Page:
Hello, first post here. Sorry it’s so long.

I’m a little confused about the errors I’m getting with different levels of type annotations on a struct with an inner constructor. I have actually solved the problem but I have decided to document my thought process here because I have found some error messages to be quite unhelpful.

My main question is: **What is the scope of parametric types? I think this is actually the source of my confusion.**

Other questions:

- Why version 3 is not a syntax error?
- Why version 5 marks the error at the struct declaration insted of at the constructor? This version is the one that bothers me the most. Previous versions had dumb mistakes but this one I think is quite reasonable, although incorrect. Also I think the error message is totally misguiding.

Let’s start simple and working without parametric types:

This works all right:

**VERSION 1**

```
module ConfusingTypeErrors
struct Factorization
users:: AbstractMatrix
items:: AbstractMatrix
function Factorization(n_users::Integer, n_items::Integer, n_components::Integer)
return new(
randn(n_users, n_components),
randn(n_items, n_components))
end
end
test = Factorization(100, 10, 32)
end
```

**ERROR 1**

No error

By default `randn`

will create `Float64`

numbers but I want to specify `Float32`

also if I desire.

I add some type parameters and I get an error I understand but I paste it here anyway so you can follow my reasoning. I have marked the lines with changes:

**VERSION 2**

```
module ConfusingTypeErrors
struct Factorization{T<:Real} # <----
users:: AbstractMatrix{T} # <----
items:: AbstractMatrix{T} # <----
function Factorization(n_users::Integer, n_items::Integer, n_components::Integer)
return new(
randn(n_users, n_components),
randn(n_items, n_components))
end
end
test = Factorization(100, 10, 32)
end
```

This gets a nice error:

**ERROR 2**

```
ERROR: LoadError: syntax: too few type parameters specified in "new{...}" around /home/plf/projects/recjul/test.jl:3
```

No problem, I must of course specify the type in `new`

since my struct has a type parameter now:

**VERSION 3**

```
module ConfusingTypeErrors
struct Factorization{T<:Real}
users:: AbstractMatrix{T}
items:: AbstractMatrix{T}
function Factorization(n_users::Integer, n_items::Integer, n_components::Integer)
return new{T}( # <----
randn(T, n_users, n_components), # <---
randn(T, n_items, n_components)) # <---
end
end
test = Factorization(100, 10, 32)
end
```

I get a new error. It seems `T`

is defined when specifying member types but not for the inner constructor. Notice that this is not a syntax error and if I delete the test call to the constructor I get no error when loading the module.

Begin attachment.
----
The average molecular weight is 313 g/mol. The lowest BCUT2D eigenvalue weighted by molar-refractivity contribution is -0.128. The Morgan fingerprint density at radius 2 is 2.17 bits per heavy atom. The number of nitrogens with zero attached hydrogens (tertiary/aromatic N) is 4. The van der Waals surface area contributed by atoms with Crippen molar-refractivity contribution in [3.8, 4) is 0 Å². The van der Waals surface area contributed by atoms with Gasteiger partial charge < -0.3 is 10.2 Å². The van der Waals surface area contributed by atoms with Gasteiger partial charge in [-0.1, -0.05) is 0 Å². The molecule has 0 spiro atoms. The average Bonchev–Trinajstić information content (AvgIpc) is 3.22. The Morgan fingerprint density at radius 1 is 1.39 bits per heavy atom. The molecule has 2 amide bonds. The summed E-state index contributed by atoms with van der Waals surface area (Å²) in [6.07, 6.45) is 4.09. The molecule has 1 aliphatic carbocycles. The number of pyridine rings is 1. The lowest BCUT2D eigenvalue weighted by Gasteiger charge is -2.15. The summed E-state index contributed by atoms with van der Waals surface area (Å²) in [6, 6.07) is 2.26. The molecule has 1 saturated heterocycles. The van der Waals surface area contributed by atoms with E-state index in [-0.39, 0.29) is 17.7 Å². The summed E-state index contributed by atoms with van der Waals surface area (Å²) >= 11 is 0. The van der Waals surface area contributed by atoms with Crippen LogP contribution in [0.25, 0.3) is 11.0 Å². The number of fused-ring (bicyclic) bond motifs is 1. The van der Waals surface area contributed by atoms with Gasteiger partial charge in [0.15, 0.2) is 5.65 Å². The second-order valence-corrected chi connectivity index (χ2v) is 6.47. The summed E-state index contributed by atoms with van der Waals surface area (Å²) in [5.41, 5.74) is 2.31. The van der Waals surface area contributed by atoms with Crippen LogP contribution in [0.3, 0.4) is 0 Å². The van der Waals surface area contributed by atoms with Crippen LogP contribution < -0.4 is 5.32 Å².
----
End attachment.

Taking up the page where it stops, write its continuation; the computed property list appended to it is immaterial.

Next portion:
**ERROR 3**

```
ERROR: LoadError: UndefVarError: T not defined
Stacktrace:
[1] Main.ConfusingTypeErrors.Factorization(::Int64, ::Int64, ::Int64) at /home/plf/projects/recjul/test.jl:8
```

On one hand I find it counterintuitive but after some thought it seems OK since I should be calling `test = Factorization{Float32}(100, 10, 32)`

and it makes sense that the definition of the constructor has the same template as the call. So let’s add first the type to the call:

**VERSION 4**

```
module ConfusingTypeErrors
struct Factorization{T<:Real}
users:: AbstractMatrix{T}
items:: AbstractMatrix{T}
function Factorization(n_users::Integer, n_items::Integer, n_components::Integer)
return new{T}(
randn(T, n_users, n_components),
randn(T, n_items, n_components))
end
end
test = Factorization{Float32}(100, 10, 32) # <---
end
```

Now I’m getting a little annoyed with this error:

**ERROR 4**

```
ERROR: LoadError: MethodError: no method matching Main.ConfusingTypeErrors.Factorization{Float32}(::Int64, ::Int64, ::Int64)
```

My hypothesis: I have defined a constructor without type parameters and I’m making a function call with type parameters and so they are not matching. It would have been nice nonetheless that the error message indicated the most similar ones as it does when not matching argument types.

Let’s add the type parameter then in the definition:

**VERSION 5**

```
module ConfusingTypeErrors
struct Factorization{T<:Real}
users:: AbstractMatrix{T}
items:: AbstractMatrix{T}
function Factorization{T}(n_users::Integer, n_items::Integer, n_components::Integer) # <---
return new{T}(
randn(T, n_users, n_components),
randn(T, n_items, n_components))
end
end
test = Factorization{Float32}(100, 10, 32)
end
```

Now, I was really really hoping that should work but this is not the case. And actually the stacktrace points the error at the `T`

not in the constructor but in the struct declaration at the top, which I find really really weird:

**ERROR 5**

```
ERROR: LoadError: UndefVarError: T not defined
Stacktrace:
[1] top-level scope at /home/plf/projects/recjul/test.jl:3
```

So…, yes, if a function has a type parameter it should be declared with a `where`

at the right so now adding a `where {T<:Real}`

at the right of the constructor does the job. This works and is the final version:

**VERSION 6**

```
module ConfusingTypeErrors
struct Factorization{T<:Real}
users:: AbstractMatrix{T}
items:: AbstractMatrix{T}
function Factorization{T}(n_users::Integer, n_items::Integer, n_components::Integer) where {T<:Real}
return new{T}(
randn(T, n_users, n_components),
randn(T, n_items, n_components))
end
end
test = Factorization{Float32}(100, 10, 32)
end
```

**ERROR 6**

No error

The end. Questions at top of the post.